In what could be a pivotal discovery, medical researchers have identified a brain receptor thought to be the one that initiates adolescent synaptic pruning; a maintenance process which facilitates learning. Synaptic pruning is what has been revealed to malfunction in young people with autism or schizophrenia.
As referenced in our previous article explaining synaptic pruning, part of maturation organically includes the pubescent mind, between 12–24 years old, halving “the number of neurons and neural connections,” facilitating a smoother “synchronization of information flow.”
Lisa Firestone, Ph.D., explains synaptic pruning is what makes connections reliable. She says it turns them into “super highways.” But what if the connections aren’t reliable?
For the child with autism, picture brain development as a transcontinental plane flight, brain functions being departures and physiological expressions being arrivals. Between the two locations, “If kids don’t reinforce all those neural connections, they risk getting pruned,” according to ExpandED Schools.
For kids with autism, it’s like traveling without a passport. Their mind holds majestic wonders in itself, but they can’t travel outside of it. Their transcontinental flight is grounded because it can’t get reinforced with a connecting flight. Reinforcement includes being able to demonstrate what is learned through articulation and mirroring.
For adolescents developing schizophrenia during their formative years, their cognitive pruning process is also malfunctioning – much like a departure and arrival airport flap display flipping erratically. With the help of medication and exercise, those manifesting schizophrenia can hope to catch their connecting flight and soar on to their cognitive destination. However, if schizophrenia is yet to be detected or untreated, it would be near impossible to decipher where and what time a connection is to be made if their flap display is flipping faster than a deck of cards being shuffled.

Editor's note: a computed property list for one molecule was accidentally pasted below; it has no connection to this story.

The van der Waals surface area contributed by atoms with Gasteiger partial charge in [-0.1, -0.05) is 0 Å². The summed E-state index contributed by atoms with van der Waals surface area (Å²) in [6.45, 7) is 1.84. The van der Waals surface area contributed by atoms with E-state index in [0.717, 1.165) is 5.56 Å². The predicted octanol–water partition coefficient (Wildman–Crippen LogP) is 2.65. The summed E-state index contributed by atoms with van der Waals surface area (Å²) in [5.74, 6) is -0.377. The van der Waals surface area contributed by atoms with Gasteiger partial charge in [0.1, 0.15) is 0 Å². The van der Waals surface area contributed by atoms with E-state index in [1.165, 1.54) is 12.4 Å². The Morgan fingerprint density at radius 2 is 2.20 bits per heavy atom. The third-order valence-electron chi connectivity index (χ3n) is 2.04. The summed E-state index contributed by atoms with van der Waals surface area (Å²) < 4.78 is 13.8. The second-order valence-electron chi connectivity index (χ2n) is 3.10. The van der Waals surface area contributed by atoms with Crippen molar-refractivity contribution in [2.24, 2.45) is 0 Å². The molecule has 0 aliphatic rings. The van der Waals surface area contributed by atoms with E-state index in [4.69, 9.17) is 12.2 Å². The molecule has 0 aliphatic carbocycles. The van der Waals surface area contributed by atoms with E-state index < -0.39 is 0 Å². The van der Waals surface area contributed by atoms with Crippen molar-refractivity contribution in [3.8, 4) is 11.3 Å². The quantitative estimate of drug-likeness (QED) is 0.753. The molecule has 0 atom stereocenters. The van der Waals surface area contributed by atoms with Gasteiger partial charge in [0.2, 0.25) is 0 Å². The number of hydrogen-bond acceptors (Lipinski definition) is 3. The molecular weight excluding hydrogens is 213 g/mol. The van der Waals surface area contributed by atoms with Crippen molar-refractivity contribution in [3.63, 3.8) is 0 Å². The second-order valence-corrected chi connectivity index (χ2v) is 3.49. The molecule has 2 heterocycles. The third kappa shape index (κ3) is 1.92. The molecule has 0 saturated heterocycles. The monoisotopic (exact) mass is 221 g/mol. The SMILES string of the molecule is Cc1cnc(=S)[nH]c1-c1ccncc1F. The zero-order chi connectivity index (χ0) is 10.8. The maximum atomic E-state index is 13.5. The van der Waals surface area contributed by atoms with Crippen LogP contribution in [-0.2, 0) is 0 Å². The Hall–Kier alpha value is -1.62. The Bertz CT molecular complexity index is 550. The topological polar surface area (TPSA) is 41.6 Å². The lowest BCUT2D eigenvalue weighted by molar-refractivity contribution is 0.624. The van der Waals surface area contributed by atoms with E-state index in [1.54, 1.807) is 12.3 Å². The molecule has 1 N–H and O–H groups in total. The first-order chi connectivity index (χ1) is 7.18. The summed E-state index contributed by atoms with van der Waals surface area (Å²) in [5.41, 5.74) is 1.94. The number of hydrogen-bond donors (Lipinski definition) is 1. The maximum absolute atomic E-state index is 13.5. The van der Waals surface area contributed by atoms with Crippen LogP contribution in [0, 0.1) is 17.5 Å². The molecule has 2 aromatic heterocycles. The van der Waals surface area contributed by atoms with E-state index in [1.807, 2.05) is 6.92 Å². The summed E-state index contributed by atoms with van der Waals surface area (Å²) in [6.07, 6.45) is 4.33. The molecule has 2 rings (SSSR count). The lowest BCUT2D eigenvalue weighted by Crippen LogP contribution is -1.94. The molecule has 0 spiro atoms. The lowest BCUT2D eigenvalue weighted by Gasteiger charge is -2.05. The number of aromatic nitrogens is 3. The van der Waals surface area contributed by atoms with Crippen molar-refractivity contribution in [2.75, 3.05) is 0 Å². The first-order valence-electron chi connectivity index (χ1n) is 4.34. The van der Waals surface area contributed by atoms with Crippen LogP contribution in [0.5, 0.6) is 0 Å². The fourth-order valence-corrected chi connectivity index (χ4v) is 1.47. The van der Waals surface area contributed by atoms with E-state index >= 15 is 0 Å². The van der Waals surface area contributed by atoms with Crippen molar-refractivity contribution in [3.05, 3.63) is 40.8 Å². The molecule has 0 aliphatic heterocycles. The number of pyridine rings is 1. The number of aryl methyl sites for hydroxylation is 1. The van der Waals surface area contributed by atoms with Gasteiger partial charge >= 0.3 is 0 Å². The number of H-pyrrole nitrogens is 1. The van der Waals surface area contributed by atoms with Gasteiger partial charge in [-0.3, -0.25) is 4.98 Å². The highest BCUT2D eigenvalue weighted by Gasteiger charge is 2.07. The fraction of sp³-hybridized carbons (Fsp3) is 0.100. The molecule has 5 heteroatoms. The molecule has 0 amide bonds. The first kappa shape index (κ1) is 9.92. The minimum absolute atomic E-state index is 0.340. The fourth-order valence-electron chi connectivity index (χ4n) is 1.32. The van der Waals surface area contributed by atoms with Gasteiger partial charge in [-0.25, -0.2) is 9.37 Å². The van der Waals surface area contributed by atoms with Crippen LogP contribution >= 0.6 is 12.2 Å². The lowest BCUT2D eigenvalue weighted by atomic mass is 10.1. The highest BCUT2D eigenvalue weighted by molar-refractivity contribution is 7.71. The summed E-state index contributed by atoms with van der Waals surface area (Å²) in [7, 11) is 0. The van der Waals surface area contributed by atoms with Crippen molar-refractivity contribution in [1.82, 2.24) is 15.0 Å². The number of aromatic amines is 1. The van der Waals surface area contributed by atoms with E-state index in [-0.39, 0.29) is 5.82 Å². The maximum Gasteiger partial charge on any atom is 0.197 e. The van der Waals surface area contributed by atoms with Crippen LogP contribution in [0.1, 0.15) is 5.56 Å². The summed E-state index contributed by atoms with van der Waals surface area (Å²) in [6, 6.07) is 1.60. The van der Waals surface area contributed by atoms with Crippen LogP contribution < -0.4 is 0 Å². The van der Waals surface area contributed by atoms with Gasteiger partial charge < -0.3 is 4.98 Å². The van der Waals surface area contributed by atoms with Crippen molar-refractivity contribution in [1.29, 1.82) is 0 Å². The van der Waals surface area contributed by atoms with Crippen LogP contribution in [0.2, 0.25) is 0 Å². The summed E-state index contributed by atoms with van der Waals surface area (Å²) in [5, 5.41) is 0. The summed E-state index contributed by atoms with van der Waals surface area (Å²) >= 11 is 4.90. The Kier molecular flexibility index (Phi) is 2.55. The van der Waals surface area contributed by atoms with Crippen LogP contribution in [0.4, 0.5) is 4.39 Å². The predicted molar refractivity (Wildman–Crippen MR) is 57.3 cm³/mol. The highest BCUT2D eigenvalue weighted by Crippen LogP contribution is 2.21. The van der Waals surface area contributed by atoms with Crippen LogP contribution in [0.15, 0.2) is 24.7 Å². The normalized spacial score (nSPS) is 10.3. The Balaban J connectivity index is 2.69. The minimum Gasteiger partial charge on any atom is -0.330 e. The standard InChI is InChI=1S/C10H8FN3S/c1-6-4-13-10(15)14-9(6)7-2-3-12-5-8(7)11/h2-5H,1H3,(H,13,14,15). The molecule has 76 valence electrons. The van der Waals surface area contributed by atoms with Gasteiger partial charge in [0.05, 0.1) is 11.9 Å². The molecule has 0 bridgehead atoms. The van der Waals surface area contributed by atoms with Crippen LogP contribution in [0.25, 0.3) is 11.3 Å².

Keith Nuechterlein, Ph.D., is a professor at UCLA’s Semel Institute for Neuroscience and Human Behavior. He explains, “In schizophrenia, the process goes awry, pruning needed as well as unnecessary connections, so important connections are deleted.”
Introducing: The dendritic spine
Sheryl Smith, Ph.D., is a professor of physiology and pharmacology at SUNY Downstate in New York. She says she and her team were “the first to identify the process which initiates synaptic pruning at puberty.”
At puberty, the brain produces more Gamma-Amino Butyric acid (GABA) receptors, which calm nervous activity, Smith explains. Her team discovered GABA receptors trigger synaptic pruning at puberty on dendritic spines, which themselves are a structure upholding memories, like a shelf.
Smith says the adolescent brains that do not undergo synaptic pruning can learn spatial locations initially, but can’t relearn new locations. This indicates too many brain connections may form a dense web, obscuring learning potential for the autistic.
Other data “suggests that prefrontal brain areas in persons with schizophrenia have fewer neural connections than the brains of those who do not have the condition,” indicates Smith.
The research signifies new treatments geared toward assisting GABA receptors in synaptic pruning could help override autism and schizophrenia brain malfunctions during puberty.
White River Academy, keeps families and treatment professionals abreast on the latest in clinical news and practical insights for lasting wellness for our students. We are a residential treatment facility for boys 12-17 who have fallen off track during these formative years, either with mental disorder, substance abuse or a dual diagnosis of both conditions. Call our 24/7 helpline to learn more.
About the author
Kristin Currin-Sheehan is a mindful spirit swimming in metaphysical pools with faith as her compass. Her cover: a 30s-something Cinderella breadwinner of an all-sport blended family. Her repertoire includes writing poetry, lifestyle articles and TV news; editing, radio production and on-camera reporting.